Indeed, one of Weiss' studies -- a survey of violence in the workplace -- found that bias-crime victims were significantly more likely to experience psychophysiological symptoms, some of them debilitating, than people who had experienced non-bias-related crimes. And although white victims of bias crimes were just as likely as non-whites to experience increased trauma, non-whites were more likely to adopt certain defensive behavioral postures as a result, including watching their children more closely, making themselves "less visible," and moving out of their old neighborhoods.

There is also a secondary level of victimization that can occur with hate crimes: they create a fear of exposure, particularly if the kind of minority group to which the victim belongs experiences real discrimination or social difficulties in the community anyway. Lesbians and gay males are the most vivid example of this; most of them fear, not unreasonably, that merely admitting to being the target of a hate crime implicates them as homosexuals, essentially forcing them "out of the closet" when in many cases they have personal and professional reasons to keep their status private. More to the point, gays and lesbians can in many states lose their jobs, face evictions from their housing, or may be denied access to public services and accommodations, and legally so—all if their sexual orientation is disclosed as the result of a gay-bashing assault.

This is true of other minorities as well, particularly immigrants, many of whom may fear deportation if they report a crime perpetrated against them, and may themselves mistrust authorities if they come from a culture with a corrupt or oppressive police force. In communities with a history of conflict between minority groups and police, this distrust is often amplified. "So even if you promise them that this is not going to be an issue if they press charges, they don't believe you," says Joan Weiss. "Why should they believe you? It can feel too risky."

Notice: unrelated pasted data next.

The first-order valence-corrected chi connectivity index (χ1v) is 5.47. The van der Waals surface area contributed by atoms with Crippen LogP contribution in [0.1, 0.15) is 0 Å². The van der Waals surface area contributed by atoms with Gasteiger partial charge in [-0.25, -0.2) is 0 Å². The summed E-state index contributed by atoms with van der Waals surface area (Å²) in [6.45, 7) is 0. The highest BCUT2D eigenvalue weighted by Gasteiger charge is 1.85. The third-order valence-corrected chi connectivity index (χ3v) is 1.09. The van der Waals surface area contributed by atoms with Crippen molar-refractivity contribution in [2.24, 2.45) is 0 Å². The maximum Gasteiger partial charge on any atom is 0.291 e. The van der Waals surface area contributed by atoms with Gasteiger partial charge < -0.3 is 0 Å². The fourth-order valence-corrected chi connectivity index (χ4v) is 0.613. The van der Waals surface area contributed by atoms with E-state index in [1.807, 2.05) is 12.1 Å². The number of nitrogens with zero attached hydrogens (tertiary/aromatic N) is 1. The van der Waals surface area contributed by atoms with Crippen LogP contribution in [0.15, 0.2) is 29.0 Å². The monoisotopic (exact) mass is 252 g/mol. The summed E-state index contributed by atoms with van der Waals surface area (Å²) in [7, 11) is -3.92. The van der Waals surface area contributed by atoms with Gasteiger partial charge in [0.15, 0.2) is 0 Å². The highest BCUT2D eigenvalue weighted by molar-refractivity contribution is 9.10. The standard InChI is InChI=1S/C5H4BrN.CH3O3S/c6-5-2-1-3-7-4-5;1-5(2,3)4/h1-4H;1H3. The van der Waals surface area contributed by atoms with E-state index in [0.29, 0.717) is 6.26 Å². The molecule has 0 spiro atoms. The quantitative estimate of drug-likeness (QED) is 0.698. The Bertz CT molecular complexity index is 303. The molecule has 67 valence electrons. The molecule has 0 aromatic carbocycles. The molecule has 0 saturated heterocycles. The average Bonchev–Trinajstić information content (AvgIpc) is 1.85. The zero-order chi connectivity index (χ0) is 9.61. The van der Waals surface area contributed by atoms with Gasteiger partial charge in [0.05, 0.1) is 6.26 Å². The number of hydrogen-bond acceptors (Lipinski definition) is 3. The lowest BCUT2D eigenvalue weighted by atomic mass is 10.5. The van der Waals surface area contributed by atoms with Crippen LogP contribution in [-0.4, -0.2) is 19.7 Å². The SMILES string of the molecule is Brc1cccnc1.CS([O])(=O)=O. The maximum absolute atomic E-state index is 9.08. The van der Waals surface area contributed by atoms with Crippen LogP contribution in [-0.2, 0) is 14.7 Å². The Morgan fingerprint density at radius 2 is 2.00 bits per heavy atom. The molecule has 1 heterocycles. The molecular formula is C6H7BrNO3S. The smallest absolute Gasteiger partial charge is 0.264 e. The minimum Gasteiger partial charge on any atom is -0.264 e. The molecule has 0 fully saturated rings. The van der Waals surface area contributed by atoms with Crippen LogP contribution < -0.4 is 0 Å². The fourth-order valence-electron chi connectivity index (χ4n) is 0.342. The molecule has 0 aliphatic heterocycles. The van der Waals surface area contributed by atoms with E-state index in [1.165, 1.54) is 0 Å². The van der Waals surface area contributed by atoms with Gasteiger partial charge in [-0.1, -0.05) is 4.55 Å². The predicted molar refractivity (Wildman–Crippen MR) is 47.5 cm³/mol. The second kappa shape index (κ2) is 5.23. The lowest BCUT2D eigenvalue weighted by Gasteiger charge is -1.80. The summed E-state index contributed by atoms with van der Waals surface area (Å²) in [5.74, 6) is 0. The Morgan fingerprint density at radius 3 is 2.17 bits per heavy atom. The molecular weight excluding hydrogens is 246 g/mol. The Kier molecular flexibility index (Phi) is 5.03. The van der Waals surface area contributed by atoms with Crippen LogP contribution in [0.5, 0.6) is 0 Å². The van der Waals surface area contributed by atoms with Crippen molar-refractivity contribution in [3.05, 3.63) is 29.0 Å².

In addition, other obstacles arise in such situations: language barriers can create misunderstandings; many minorities may not even be aware that what has befallen them is a serious crime; and cultural differences and private fears can prevent the victims from being completely forthcoming. A person from a traditional and deeply law-abiding background who has stolen a kitchen knife in the process of defending himself during a bias crime may well lie about the theft to police out of simple fear of being in trouble with the law for committing even the minor crime that the theft represents.

All of these factors combine to make hate-crime victims, and minorities especially, deeply reluctant to even participate in an investigation, and ultimately less likely to report the crimes as well—something that the studies of bias-crime victims have repeatedly observed. This in turn raises the critical role played by police and other law-enforcement officials, particularly prosecutors, in their handling of both the victims and the crime scene itself.

When I wrote Death on the Fourth of July, I became much more interested in what befalls the victims of these crimes, and set about intentionally refusing to focus on the perpetrators of the crime (in this case, a group of young locals led by a violence-prone thug named Chris Kinison), though I do of course discuss their motives and behavior. But the deeper nature of hate crimes is revealed, I think, is revealed by understanding what happens to people who are their victims -- the extraordinary fear, the profound pscyhological effects both for the short and long terms, and of course the broader community effects, particularly the terroristic effect on the generic targets of the crimes.

The chief victim in the Ocean Shores case that the book was about -- a Vietnamese immigrant named Minh Hong -- was permanently and irrevocably scarred by his experience. He is, like most such victims, someone who deserves better. So did David Ritcheson.